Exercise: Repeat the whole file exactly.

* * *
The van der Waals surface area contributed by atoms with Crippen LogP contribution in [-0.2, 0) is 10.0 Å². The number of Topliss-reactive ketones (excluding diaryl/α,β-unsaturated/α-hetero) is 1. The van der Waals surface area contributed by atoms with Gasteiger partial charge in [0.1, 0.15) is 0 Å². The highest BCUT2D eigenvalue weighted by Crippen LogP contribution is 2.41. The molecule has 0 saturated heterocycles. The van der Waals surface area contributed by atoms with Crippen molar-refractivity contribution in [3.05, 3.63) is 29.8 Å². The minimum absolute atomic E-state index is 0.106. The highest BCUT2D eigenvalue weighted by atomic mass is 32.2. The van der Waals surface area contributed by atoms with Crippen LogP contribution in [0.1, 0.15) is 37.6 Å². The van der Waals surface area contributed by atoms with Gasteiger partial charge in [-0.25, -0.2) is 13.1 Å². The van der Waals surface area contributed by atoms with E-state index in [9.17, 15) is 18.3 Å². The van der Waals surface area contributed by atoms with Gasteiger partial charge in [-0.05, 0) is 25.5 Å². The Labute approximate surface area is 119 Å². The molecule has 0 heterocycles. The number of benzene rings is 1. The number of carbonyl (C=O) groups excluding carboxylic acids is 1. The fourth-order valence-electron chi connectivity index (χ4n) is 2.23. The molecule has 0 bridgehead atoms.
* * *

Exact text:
The van der Waals surface area contributed by atoms with Crippen LogP contribution in [-0.2, 0) is 10.0 Å². The number of Topliss-reactive ketones (excluding diaryl/α,β-unsaturated/α-hetero) is 1. The van der Waals surface area contributed by atoms with Gasteiger partial charge in [0.1, 0.15) is 0 Å². The highest BCUT2D eigenvalue weighted by Crippen LogP contribution is 2.41. The molecule has 0 saturated heterocycles. The van der Waals surface area contributed by atoms with Crippen molar-refractivity contribution in [3.05, 3.63) is 29.8 Å². The minimum absolute atomic E-state index is 0.106. The highest BCUT2D eigenvalue weighted by atomic mass is 32.2. The van der Waals surface area contributed by atoms with Crippen LogP contribution in [0.1, 0.15) is 37.6 Å². The van der Waals surface area contributed by atoms with Gasteiger partial charge in [-0.25, -0.2) is 13.1 Å². The van der Waals surface area contributed by atoms with E-state index in [9.17, 15) is 18.3 Å². The van der Waals surface area contributed by atoms with Gasteiger partial charge in [-0.05, 0) is 25.5 Å². The Labute approximate surface area is 119 Å². The molecule has 0 heterocycles. The number of benzene rings is 1. The number of carbonyl (C=O) groups excluding carboxylic acids is 1. The fourth-order valence-electron chi connectivity index (χ4n) is 2.23. The molecule has 0 bridgehead atoms.